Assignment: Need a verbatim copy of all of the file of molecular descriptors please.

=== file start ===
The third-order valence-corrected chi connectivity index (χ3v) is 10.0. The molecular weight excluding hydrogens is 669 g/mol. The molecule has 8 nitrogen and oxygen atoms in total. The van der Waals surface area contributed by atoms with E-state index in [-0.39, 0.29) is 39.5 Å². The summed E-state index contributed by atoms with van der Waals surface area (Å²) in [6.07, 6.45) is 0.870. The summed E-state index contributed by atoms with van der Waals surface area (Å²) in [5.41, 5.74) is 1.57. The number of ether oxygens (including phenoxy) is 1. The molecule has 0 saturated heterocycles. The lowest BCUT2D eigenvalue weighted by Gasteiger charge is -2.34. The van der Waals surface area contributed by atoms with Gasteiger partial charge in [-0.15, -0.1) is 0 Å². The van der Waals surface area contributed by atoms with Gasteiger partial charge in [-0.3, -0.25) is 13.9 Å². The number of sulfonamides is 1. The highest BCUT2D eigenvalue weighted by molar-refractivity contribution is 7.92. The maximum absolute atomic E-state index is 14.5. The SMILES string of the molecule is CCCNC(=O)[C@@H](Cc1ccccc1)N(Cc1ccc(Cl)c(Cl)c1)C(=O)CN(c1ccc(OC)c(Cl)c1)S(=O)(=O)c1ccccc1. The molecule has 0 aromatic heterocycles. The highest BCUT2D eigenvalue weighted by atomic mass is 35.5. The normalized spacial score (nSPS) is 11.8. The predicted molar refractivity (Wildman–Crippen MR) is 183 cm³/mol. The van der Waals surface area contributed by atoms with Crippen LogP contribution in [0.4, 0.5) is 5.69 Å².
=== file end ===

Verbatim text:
The third-order valence-corrected chi connectivity index (χ3v) is 10.0. The molecular weight excluding hydrogens is 669 g/mol. The molecule has 8 nitrogen and oxygen atoms in total. The van der Waals surface area contributed by atoms with E-state index in [-0.39, 0.29) is 39.5 Å². The summed E-state index contributed by atoms with van der Waals surface area (Å²) in [6.07, 6.45) is 0.870. The summed E-state index contributed by atoms with van der Waals surface area (Å²) in [5.41, 5.74) is 1.57. The number of ether oxygens (including phenoxy) is 1. The molecule has 0 saturated heterocycles. The lowest BCUT2D eigenvalue weighted by Gasteiger charge is -2.34. The van der Waals surface area contributed by atoms with Gasteiger partial charge in [-0.15, -0.1) is 0 Å². The van der Waals surface area contributed by atoms with Gasteiger partial charge in [-0.3, -0.25) is 13.9 Å². The number of sulfonamides is 1. The highest BCUT2D eigenvalue weighted by molar-refractivity contribution is 7.92. The maximum absolute atomic E-state index is 14.5. The SMILES string of the molecule is CCCNC(=O)[C@@H](Cc1ccccc1)N(Cc1ccc(Cl)c(Cl)c1)C(=O)CN(c1ccc(OC)c(Cl)c1)S(=O)(=O)c1ccccc1. The molecule has 0 aromatic heterocycles. The highest BCUT2D eigenvalue weighted by atomic mass is 35.5. The normalized spacial score (nSPS) is 11.8. The predicted molar refractivity (Wildman–Crippen MR) is 183 cm³/mol. The van der Waals surface area contributed by atoms with Crippen LogP contribution in [0.4, 0.5) is 5.69 Å².